A generational shift in attitudes?
In order to reflect on whether we are likely to see a further erosion of traditional values, and further progression of the 'gender role revolution', it is helpful to understand whether the trends in societal attitudes we report above are the result of generational change - with more 'traditional' generations being replaced by less 'traditional' ones as time goes on. If that is the case, we might expect to see a continued decline in support for traditional gender divides into the future.
To look at this, we focus on the proportion of the public who agree with the statement that "A man's job is to earn money; a woman's job is to look after the home and family" - a view which most clearly encapsulates a traditional division of gender roles. We first look at variations in the responses of people in different age groups. Because there is very little difference in the views of men and women on this issue, either in 1984 (when 45 per cent of men and 41 per cent of women agreed with the statement) or in 2012 (when levels of agreement were 13 per cent and 12 per cent respectively), we do not separate our analysis
Table 5.2 shows that, in 2012, support for a traditional division of labour is much more pronounced among older people (those aged 66 years and over) and least popular among the youngest age groups. Less than one in 20 of those aged 25 years and under and around one in ten of those aged 26-35 agree with a traditional division of gender roles, compared to three in ten of those aged 66 and over. More markedly, around three-quarters of those in the youngest two age groups disagree with a traditional division of gender roles, compared to just four in ten of those in the oldest age group. On the face of it, this might suggest that decreasing support for a traditional gender divide is due to 'generation replacement', with older generations, more likely to be supportive of traditional gender roles, dying out and being replaced by younger, less traditional, generations.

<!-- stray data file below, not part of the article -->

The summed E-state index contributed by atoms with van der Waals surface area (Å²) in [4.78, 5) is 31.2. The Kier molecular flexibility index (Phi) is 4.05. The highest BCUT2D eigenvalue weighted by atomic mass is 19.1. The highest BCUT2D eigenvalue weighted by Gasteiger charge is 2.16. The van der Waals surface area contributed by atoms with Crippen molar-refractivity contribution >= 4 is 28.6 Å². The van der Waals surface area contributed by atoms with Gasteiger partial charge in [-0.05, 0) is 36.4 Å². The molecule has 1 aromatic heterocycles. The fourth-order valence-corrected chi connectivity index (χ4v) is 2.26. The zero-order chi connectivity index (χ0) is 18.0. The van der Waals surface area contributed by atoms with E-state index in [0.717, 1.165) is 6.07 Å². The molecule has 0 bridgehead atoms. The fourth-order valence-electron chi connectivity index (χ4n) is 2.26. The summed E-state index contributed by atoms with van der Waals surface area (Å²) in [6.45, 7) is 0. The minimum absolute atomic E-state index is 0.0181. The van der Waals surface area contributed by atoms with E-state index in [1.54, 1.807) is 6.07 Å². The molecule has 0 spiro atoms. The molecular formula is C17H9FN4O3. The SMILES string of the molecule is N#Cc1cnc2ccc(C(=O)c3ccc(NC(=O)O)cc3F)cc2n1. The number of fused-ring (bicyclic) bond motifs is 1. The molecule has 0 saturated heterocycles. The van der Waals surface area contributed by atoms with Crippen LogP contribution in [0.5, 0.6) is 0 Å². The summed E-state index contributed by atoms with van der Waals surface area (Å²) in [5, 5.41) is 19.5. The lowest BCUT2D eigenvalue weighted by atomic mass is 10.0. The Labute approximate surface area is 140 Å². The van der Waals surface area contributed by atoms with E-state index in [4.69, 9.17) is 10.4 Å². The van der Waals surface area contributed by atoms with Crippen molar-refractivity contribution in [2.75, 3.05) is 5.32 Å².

To explore this theory further, we looked at the responses over time of different age cohorts. So, in each survey year, we divided the respondents into people born in particular decades (those born between 1910 and 1929, between 1920 and 1939, and so on). In this way, in Figure 5.5, we can see the differences in the attitudes of particular age cohorts, and how these change over time. Within each cohort, with the exception of those born in the 1970s (and most notably among those born in the 1940s and 1950s) there is some decline over time in support for a traditional division of gender roles, suggesting that people are to some extent influenced by changing societal norms. However, the overriding story here is one of generational replacement, with each successive age cohort - or generation - being less likely to support a traditional division of gender roles, compared to the one that preceded them. The gap is narrowing between the differences of the most recent cohorts. This implies that, while we might expect to see further reductions in support for a traditional division of labour in coming decades, the speed of change in attitudes may slow down.
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- When this question was originally developed in 1984, it asked about "a husband" and "a wife" rather than "a man" and "a woman". This was replaced by a variant of the question using the latter terminology in 1994.
- In 2002 and later years, answer categories were framed with reference to the respondent - "always me", "usually me", "about equal", "usually spouse/partner" and "always spouse/partner". In 1994 and earlier years, response categories were framed with reference to the gender of the individual performing the specific task - "always the woman", "usually the woman", "equal or both", "usually the man" or "always the man". The data presented in Table 5.6 was re-classified for the later years, to reflect the format in which the question was asked in earlier years.
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